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Sick of Brexit?

Brussels negotiators are ready for a combative Brexit and are braced for the divorce talks to go so badly that Britain crashes out of the EU without a deal. The first lesson for negotiators is be prepared.

Margrethe Vestager, the EU competition commissioner, said that she was prepared for the worst when Brexit talks begin next week after Theresa May triggers the Article 50 exit clause.

In an interview with The Times, she said that the EU was ready to defend the “jewel” of the single market against unfair competition from Britain. “We are prepared for a conflictual situation,” Mrs Vestager said. “It will not be easy.” The European Commission, she revealed, has “very thorough” contingency plans drawn up if negotiations break down. Let’s hope the UK is as well prepared……..

Sick of claims?

It is alleged that claims companies are targeting clients on social media, informing them about payouts for holiday sickness without medical evidence

At least 15 solicitors’ firms are facing investigation for their potential role in a holiday illness scam that is costing the travel industry millions of pounds a year.

Lawyers are alleged to be paying illicit referral fees to claims management companies for access to clients who say that they have contracted stomach bugs and other ailments while on package holidays.

The claims companies target potential clients through Facebook with suggestions that they can easily be awarded compensation of £2,000 without written evidence, it is alleged.

It said that gastric illness claims now represented 90 per cent of personal injury complaints received by its members, a rise of 30 per cent since 2013.

Abta said that before 2013 claimants generally did not instruct lawyers because many travel companies settled directly with customers.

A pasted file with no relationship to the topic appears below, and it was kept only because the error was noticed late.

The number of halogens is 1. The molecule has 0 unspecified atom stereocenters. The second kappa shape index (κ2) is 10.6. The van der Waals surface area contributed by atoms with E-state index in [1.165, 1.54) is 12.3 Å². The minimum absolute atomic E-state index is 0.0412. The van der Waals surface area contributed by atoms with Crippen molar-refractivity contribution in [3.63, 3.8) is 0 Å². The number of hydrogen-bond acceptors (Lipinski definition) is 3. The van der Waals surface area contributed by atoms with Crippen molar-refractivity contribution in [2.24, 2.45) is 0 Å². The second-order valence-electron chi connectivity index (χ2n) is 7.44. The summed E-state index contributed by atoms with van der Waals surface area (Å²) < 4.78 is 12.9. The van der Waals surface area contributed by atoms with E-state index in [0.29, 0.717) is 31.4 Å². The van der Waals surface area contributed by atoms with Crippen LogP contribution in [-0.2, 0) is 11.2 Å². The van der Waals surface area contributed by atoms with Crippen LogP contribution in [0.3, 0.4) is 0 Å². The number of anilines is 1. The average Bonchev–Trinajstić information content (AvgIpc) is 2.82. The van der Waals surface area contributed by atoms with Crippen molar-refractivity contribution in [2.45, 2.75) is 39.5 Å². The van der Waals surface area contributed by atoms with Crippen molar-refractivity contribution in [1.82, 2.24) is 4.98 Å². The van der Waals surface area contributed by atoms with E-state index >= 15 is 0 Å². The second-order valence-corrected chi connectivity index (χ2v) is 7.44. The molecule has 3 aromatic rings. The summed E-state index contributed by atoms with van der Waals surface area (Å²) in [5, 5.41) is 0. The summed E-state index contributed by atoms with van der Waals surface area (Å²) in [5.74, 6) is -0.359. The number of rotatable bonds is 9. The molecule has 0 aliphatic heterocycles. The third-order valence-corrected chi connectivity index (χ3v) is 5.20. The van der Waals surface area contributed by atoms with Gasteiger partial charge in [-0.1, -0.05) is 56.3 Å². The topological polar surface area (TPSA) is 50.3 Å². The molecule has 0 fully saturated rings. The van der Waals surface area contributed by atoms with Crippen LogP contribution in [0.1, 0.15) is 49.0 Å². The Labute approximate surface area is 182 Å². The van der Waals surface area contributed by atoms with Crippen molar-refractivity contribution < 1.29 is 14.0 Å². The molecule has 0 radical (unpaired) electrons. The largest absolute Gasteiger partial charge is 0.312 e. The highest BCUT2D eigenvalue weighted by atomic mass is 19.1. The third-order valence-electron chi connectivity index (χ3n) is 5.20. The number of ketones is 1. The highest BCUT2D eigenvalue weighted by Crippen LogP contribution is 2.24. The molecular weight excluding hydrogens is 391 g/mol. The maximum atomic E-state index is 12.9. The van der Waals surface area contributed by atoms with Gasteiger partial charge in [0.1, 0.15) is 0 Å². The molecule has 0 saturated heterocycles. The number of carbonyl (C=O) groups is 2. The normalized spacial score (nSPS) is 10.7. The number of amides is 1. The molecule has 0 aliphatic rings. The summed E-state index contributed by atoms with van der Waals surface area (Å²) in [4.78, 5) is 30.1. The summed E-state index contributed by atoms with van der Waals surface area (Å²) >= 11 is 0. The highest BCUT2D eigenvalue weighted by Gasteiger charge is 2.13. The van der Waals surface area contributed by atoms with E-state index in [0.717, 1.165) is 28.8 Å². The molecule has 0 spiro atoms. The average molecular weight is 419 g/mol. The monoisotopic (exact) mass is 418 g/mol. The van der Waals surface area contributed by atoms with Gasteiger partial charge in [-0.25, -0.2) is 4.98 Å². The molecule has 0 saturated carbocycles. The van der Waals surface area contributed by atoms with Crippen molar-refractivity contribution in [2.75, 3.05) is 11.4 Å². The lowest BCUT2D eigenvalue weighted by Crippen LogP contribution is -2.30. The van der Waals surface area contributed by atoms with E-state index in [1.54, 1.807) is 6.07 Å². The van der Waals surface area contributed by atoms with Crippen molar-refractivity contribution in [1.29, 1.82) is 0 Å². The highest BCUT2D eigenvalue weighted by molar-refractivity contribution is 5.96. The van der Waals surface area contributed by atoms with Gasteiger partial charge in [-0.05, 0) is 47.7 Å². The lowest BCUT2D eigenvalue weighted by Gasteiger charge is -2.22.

Neighbours at war

A judge accused warring neighbours of having “handbags in the cul-de-sac” after an 81-year-old man attacked a man living next door with a rounders bat.

Pensioner Peter Lane and Garry Prince came to blows outside their bungalow homes in a scuffle that was the culmination of a nine-year boundary dispute over a concrete pillar, a court heard.

The row happened after a joint restraining order requiring both men to keep the peace expired. The order was issued following a legal row over who owned a 4ft pillar that stands between their driveways.

A court heard the Lanes had lived in Poole, Dorset, for more than 40 years. After Mr Prince moved in next door in 2007, he claimed the pillar between their £265,000 properties was on his land and he wanted it removed to make it easier to park his car.

The dispute ended up going to civil court with a judge ruling the boundary line meant the pillar was on the Lanes’ land.

Mr Prince was ordered to replace the boundary posts he had removed and pay £6,500 in damages. Bournemouth Crown Court heard the fracas happened on May 3 last year.

Mediation is often a better way to resolve neighbour disputes, as this example illustrates.